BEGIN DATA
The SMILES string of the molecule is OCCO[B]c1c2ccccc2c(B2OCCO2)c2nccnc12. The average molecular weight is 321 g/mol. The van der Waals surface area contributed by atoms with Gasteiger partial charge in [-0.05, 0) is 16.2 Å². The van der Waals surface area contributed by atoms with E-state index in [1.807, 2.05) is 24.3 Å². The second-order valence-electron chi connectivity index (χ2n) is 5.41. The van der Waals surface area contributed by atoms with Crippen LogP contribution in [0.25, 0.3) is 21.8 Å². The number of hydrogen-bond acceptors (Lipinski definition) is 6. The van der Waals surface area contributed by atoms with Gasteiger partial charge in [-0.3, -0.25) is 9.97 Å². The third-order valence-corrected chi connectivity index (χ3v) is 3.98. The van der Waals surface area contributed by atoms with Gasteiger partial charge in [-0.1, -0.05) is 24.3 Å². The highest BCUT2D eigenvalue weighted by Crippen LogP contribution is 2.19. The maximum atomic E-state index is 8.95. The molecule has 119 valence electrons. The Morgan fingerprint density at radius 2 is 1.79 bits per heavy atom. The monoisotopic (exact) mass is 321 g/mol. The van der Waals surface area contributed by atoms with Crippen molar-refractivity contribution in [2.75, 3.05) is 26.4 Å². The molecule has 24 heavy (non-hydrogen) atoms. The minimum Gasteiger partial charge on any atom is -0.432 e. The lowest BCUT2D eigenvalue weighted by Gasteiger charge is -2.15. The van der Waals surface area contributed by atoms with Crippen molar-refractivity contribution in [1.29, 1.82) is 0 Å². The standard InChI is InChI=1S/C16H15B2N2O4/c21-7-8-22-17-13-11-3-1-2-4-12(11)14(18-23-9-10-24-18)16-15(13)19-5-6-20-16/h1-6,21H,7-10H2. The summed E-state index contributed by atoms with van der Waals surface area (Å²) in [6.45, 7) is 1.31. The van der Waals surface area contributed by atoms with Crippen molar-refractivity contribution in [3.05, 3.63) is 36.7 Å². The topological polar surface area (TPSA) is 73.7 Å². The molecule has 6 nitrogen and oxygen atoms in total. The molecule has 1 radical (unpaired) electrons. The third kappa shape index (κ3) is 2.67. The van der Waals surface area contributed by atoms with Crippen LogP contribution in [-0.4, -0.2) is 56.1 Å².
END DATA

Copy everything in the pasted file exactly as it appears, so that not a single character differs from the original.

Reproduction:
The SMILES string of the molecule is OCCO[B]c1c2ccccc2c(B2OCCO2)c2nccnc12. The average molecular weight is 321 g/mol. The van der Waals surface area contributed by atoms with Gasteiger partial charge in [-0.05, 0) is 16.2 Å². The van der Waals surface area contributed by atoms with E-state index in [1.807, 2.05) is 24.3 Å². The second-order valence-electron chi connectivity index (χ2n) is 5.41. The van der Waals surface area contributed by atoms with Crippen LogP contribution in [0.25, 0.3) is 21.8 Å². The number of hydrogen-bond acceptors (Lipinski definition) is 6. The van der Waals surface area contributed by atoms with Gasteiger partial charge in [-0.3, -0.25) is 9.97 Å². The third-order valence-corrected chi connectivity index (χ3v) is 3.98. The van der Waals surface area contributed by atoms with Gasteiger partial charge in [-0.1, -0.05) is 24.3 Å². The highest BCUT2D eigenvalue weighted by Crippen LogP contribution is 2.19. The maximum atomic E-state index is 8.95. The molecule has 119 valence electrons. The Morgan fingerprint density at radius 2 is 1.79 bits per heavy atom. The monoisotopic (exact) mass is 321 g/mol. The van der Waals surface area contributed by atoms with Crippen molar-refractivity contribution in [2.75, 3.05) is 26.4 Å². The molecule has 24 heavy (non-hydrogen) atoms. The minimum Gasteiger partial charge on any atom is -0.432 e. The lowest BCUT2D eigenvalue weighted by Gasteiger charge is -2.15. The van der Waals surface area contributed by atoms with Crippen molar-refractivity contribution in [1.29, 1.82) is 0 Å². The standard InChI is InChI=1S/C16H15B2N2O4/c21-7-8-22-17-13-11-3-1-2-4-12(11)14(18-23-9-10-24-18)16-15(13)19-5-6-20-16/h1-6,21H,7-10H2. The summed E-state index contributed by atoms with van der Waals surface area (Å²) in [6.45, 7) is 1.31. The van der Waals surface area contributed by atoms with Crippen molar-refractivity contribution in [3.05, 3.63) is 36.7 Å². The topological polar surface area (TPSA) is 73.7 Å². The molecule has 6 nitrogen and oxygen atoms in total. The molecule has 1 radical (unpaired) electrons. The third kappa shape index (κ3) is 2.67. The van der Waals surface area contributed by atoms with Crippen LogP contribution in [-0.4, -0.2) is 56.1 Å².